Journal Article
Journal of Health Politics, Policy and Law (1 August 1999) 24 (4): 763–768.
Published: 01 August 1999
... mathematical pretensions of economics, from which many of their methodological tools spring, too much to heart. Admitting that the results of an analytic method can be radically changed by a priori judgments makes the whole exercise seem a lot closer to astrology than to astrophysics, and hardly the stuff...
Journal Article
Journal of Health Politics, Policy and Law (1 February 1987) 12 (1): 194–197.
Published: 01 February 1987
... project. The Book Reviews 195 U. S . Conference of Mayors and the American Medical Association cosponsored the MHSP with the Johnson Foundation. Conservation of Human Resources, the group of researchers responsible for this book, admits that it has...
Journal Article
Journal of Health Politics, Policy and Law (1 February 1985) 10 (1): 195–197.
Published: 01 February 1985
... clinicians greater treatment flexibility, rather than forcing them into certain practice patterns via reimbursement. On the second issue, Upton admits that on balance it is probably better for a relatively broad set of providers to be allowed to compete, rather than restrict the supply to include...
Journal Article
Journal of Health Politics, Policy and Law (1 August 1980) 4 (4): 725–729.
Published: 01 August 1980
... patients and 20 to 40 percent of intermediate care patients are receiving unnecessarily high levels of care. In fact, if nursing homes admitted only people objectively identified as needing nursing home care, the existing bed supply might well be adequate. But two...
Journal Article
Journal of Health Politics, Policy and Law (1 February 1981) 6 (1): 49–61.
Published: 01 February 1981
... were not available.2 Bed-blocking is perceived as a problem by medical practitioners, hos- pital administrators, government and the public at large. Physicians find their ability to admit new patients re~tricted.~These restrictions limit their capacity to respond to the needs of patients...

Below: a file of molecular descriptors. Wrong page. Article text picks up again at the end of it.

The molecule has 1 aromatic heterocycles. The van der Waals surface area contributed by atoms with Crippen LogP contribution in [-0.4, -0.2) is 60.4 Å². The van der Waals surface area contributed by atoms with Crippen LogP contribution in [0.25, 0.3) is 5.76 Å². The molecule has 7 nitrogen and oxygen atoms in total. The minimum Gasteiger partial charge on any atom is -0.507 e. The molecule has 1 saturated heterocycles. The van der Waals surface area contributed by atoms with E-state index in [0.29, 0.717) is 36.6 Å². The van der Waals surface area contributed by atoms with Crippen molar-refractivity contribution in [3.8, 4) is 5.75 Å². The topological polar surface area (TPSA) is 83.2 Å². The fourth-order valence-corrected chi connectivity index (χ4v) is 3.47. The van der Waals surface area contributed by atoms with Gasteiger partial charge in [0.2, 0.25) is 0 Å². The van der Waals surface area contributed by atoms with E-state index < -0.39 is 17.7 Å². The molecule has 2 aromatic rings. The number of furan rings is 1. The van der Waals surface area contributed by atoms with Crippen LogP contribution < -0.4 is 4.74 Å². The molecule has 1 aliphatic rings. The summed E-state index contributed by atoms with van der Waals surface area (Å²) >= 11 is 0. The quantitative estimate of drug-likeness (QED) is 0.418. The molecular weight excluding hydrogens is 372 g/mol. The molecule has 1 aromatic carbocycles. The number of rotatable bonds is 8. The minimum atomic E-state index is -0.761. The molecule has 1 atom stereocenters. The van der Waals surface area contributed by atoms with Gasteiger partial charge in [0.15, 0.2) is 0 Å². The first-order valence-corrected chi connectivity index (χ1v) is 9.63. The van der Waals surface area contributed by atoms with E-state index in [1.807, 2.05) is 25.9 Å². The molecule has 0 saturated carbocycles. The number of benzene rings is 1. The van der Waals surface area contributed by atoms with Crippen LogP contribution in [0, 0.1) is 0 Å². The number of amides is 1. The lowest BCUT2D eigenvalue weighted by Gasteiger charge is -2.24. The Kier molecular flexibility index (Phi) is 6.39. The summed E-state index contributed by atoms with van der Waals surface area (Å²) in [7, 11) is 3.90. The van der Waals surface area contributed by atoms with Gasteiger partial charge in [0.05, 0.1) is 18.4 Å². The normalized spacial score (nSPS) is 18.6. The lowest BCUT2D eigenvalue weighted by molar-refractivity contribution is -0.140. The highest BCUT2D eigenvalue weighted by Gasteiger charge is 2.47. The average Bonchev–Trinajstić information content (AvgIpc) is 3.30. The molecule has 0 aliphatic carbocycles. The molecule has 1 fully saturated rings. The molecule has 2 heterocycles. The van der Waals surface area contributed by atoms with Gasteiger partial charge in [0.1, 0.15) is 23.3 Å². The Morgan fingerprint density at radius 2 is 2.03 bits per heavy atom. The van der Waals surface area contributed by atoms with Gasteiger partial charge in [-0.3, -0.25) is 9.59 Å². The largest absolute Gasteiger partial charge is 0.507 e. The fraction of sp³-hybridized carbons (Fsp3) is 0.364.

Journal Article
Journal of Health Politics, Policy and Law (1 June 1990) 15 (3): 591–605.
Published: 01 June 1990
... man- agers and with thirty-two admitting physicians from medical and surgical spe- cialties. Reports of the individual hospitals and several regulatory agencies aug- mented the information gained through the interviews. 594 Journal of Health Politics, Policy and Law The purpose of...
Journal Article
Journal of Health Politics, Policy and Law (1 February 2012) 37 (1): 129–130.
Published: 01 February 2012
... who also support parental choice, and decreasing trust — all at a time when we should be nurturing parental trust rather than further eroding it.” This argument among friends admits no easy resolution. These essays remind us that public health policies easily fail when they do not attract wide...
Journal Article
Journal of Health Politics, Policy and Law (1 June 1994) 19 (3): 497–498.
Published: 01 June 1994
... affect nursing home placement in North Carolina, David Falcone and Robert Broyles come to the disturbing con- clusion that “nursing homes discriminate on the basis of race in admitting patients.” Lois Friss evaluates the long history of efforts to overcome fre- quent nursing shortages, all of...
Journal Article
Journal of Health Politics, Policy and Law (1 June 2009) 34 (3): 299–300.
Published: 01 June 2009
... providers. The venue for this battle is Japan, and the context is the decision to implement a case-based DRG sys- tem as part of an effort to encourage hospital chronic care units to admit a more disabled patient population. More generally, the goal is to use pay- ment incentives to lead to delivery...
Journal Article
Journal of Health Politics, Policy and Law (1 June 1982) 7 (3): 780–781.
Published: 01 June 1982
... as Chairman of the Committee on Public Health, New York State Bar Association. Elizabeth A. Donahue is a graduate of the State University of New York at Albany, and received her J.D. degree from Albany Law School. Admitted to the New York Bar in 1980, she is presently a sole...